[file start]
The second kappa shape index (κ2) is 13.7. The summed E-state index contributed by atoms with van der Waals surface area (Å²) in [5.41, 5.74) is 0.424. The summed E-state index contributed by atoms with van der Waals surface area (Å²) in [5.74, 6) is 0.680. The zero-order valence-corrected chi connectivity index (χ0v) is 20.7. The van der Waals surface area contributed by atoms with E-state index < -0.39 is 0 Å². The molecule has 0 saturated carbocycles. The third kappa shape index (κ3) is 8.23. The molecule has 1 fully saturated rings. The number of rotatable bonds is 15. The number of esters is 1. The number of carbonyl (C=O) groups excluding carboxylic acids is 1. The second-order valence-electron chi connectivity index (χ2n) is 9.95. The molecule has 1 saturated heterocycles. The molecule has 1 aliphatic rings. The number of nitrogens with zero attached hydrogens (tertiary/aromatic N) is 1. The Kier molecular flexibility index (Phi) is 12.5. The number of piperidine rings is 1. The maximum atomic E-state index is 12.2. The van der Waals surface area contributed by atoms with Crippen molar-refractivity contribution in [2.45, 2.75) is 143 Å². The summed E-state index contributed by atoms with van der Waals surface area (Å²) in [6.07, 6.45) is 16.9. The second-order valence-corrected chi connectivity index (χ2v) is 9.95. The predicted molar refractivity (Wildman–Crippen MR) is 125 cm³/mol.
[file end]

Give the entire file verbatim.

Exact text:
The second kappa shape index (κ2) is 13.7. The summed E-state index contributed by atoms with van der Waals surface area (Å²) in [5.41, 5.74) is 0.424. The summed E-state index contributed by atoms with van der Waals surface area (Å²) in [5.74, 6) is 0.680. The zero-order valence-corrected chi connectivity index (χ0v) is 20.7. The van der Waals surface area contributed by atoms with E-state index < -0.39 is 0 Å². The molecule has 0 saturated carbocycles. The third kappa shape index (κ3) is 8.23. The molecule has 1 fully saturated rings. The number of rotatable bonds is 15. The number of esters is 1. The number of carbonyl (C=O) groups excluding carboxylic acids is 1. The second-order valence-electron chi connectivity index (χ2n) is 9.95. The molecule has 1 saturated heterocycles. The molecule has 1 aliphatic rings. The number of nitrogens with zero attached hydrogens (tertiary/aromatic N) is 1. The Kier molecular flexibility index (Phi) is 12.5. The number of piperidine rings is 1. The maximum atomic E-state index is 12.2. The van der Waals surface area contributed by atoms with Crippen molar-refractivity contribution in [2.45, 2.75) is 143 Å². The summed E-state index contributed by atoms with van der Waals surface area (Å²) in [6.07, 6.45) is 16.9. The second-order valence-corrected chi connectivity index (χ2v) is 9.95. The predicted molar refractivity (Wildman–Crippen MR) is 125 cm³/mol.